A game of cards leads Flashman from the jungle death-house of Dahomey to the slave state of Mississippi as he dabbles in the slave trade in Volume III of the Flashman Papers.
When Flashman was inveigled into a game of pontoon with Disraeli and Lord George Bentinck, he was making an unconscious choice about his own future – would it lie in the House of Commons or the West African slave trade? Was there, for that matter, very much difference? Once again Flashman’s charm, cowardice, treachery, lechery, and fleetness of foot see the lovable rogue triumph by the skin of his chattering teeth.
©2012 George MacDonald Fraser (P)2012 HarperCollins Publishers Limited
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"Flashman does it again"
Yes, simple but great plot with nice twists
Flashman, for being a gentleman and yet so selfish
I have listened to other books in the series and he does a good job, although one character is quite loud in his performance.
Flashman's at it again
"Loved it, so un-pc"
Never read it
What a fab cad!
err another stupid question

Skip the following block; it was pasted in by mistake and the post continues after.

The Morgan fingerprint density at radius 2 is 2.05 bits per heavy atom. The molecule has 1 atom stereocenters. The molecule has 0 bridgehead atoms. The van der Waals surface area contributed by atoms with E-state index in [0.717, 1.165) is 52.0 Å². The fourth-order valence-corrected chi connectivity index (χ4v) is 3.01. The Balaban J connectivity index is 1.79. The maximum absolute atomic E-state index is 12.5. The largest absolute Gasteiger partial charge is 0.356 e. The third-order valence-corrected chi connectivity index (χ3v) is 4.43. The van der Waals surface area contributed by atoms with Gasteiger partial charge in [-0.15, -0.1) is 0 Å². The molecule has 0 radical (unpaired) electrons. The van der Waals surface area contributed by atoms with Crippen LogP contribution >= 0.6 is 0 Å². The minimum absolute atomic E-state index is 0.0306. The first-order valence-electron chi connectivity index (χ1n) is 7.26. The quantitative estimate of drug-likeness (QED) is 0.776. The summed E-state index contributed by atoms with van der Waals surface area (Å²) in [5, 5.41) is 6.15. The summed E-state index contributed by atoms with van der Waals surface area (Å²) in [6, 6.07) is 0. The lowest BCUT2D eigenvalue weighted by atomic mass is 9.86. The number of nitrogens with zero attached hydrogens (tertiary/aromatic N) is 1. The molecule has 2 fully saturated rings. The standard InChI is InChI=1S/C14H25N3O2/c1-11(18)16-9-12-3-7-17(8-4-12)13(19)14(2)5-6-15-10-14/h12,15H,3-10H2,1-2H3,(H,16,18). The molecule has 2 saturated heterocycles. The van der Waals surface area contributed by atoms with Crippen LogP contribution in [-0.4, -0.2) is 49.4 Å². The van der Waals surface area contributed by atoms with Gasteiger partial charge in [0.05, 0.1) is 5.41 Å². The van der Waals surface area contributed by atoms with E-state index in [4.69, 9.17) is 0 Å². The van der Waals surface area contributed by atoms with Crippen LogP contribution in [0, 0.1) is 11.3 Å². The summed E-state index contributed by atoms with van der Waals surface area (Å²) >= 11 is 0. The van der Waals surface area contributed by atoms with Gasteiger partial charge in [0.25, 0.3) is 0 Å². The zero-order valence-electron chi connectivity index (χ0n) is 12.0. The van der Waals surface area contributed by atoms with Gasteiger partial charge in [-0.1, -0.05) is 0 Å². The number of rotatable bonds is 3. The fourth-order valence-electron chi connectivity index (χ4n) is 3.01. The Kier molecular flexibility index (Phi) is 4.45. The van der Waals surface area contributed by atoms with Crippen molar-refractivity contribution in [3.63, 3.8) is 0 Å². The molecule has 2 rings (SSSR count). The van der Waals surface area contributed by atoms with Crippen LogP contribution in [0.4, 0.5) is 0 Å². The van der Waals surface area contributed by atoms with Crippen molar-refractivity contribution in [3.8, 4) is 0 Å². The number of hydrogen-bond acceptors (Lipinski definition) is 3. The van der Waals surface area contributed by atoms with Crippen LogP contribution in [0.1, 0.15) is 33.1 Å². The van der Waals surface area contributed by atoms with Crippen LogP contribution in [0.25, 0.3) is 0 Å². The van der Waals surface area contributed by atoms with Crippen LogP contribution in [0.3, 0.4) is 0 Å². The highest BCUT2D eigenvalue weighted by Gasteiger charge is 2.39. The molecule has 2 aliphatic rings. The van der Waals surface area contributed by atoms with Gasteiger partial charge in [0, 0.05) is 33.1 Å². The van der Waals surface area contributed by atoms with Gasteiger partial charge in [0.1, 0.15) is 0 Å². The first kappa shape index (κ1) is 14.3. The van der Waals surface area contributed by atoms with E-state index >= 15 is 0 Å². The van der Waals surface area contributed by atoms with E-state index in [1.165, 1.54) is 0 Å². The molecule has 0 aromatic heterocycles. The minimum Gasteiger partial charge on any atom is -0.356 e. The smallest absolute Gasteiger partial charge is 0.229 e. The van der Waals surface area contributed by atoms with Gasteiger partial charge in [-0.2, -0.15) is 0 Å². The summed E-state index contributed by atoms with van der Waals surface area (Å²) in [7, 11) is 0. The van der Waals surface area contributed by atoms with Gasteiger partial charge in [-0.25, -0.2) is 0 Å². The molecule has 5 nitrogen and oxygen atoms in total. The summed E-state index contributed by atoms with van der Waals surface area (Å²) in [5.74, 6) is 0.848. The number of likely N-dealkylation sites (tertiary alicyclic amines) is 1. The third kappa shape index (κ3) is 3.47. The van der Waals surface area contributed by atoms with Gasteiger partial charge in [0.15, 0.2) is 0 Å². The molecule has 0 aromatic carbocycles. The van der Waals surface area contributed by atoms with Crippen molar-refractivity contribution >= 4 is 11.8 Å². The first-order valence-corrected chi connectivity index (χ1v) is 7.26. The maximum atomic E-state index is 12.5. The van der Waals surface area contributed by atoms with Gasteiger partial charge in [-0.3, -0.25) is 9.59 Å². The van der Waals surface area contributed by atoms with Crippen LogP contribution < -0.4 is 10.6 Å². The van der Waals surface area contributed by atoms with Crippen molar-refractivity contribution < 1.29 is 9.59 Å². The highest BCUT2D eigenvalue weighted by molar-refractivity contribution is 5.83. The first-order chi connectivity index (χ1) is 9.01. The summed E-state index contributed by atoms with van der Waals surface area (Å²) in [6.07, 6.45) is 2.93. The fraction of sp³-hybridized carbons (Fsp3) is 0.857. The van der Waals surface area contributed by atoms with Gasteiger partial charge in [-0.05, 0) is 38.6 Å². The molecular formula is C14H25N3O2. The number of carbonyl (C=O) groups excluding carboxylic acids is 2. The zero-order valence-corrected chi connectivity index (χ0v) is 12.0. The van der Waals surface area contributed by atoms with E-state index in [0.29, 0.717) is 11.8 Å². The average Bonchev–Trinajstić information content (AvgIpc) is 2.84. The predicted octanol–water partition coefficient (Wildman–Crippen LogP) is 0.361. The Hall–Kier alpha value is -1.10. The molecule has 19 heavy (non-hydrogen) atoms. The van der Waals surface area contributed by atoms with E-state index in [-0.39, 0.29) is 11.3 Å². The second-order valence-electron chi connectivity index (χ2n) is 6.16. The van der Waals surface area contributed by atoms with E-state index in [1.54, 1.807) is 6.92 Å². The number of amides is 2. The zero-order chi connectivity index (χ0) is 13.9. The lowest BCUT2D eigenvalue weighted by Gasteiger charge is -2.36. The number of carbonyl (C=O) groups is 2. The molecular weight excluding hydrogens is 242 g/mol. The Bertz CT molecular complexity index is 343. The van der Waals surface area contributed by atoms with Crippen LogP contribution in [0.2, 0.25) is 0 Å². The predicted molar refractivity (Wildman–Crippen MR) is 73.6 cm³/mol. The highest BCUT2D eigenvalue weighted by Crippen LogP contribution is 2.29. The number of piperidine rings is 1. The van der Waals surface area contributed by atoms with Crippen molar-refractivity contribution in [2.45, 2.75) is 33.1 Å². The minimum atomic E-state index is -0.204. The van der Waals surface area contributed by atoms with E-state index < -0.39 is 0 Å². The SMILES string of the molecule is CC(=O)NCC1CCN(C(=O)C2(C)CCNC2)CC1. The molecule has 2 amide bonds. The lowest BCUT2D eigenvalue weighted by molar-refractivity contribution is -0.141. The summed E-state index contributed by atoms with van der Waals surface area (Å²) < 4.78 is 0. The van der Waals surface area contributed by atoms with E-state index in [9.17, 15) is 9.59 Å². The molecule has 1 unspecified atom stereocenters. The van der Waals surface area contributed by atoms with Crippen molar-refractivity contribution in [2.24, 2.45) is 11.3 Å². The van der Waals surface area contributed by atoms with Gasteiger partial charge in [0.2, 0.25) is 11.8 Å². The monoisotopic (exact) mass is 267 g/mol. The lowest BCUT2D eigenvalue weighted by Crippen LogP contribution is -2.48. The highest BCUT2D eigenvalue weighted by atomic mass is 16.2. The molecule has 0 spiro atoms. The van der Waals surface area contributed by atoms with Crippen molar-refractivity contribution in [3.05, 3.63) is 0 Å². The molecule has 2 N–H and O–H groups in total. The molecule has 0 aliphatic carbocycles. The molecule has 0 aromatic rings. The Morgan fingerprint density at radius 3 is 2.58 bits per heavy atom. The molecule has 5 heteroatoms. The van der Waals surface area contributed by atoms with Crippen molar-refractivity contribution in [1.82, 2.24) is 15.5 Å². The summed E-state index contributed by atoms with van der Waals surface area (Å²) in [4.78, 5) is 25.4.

Loved the book, great fun, great characters.
"Another excellent Flashman novel"
Penry-Jones has captured the utterly debauched Harry Flashman. It's a superb performance - he captures a wide range of bizarre characters and the irony of the increasingly difficult situations in which Harry Flashman finds himself.
All of the Flashman novels are excellent, and this is one of the better ones: I love the way that Fraser manages to find humour in the most difficult subjects: In this case the African slave-trade. Often books about this subject become mawkish or lecturing. This book is neither - it does not shy away from the horrors of slavery nor descend into any kind of self-pity.
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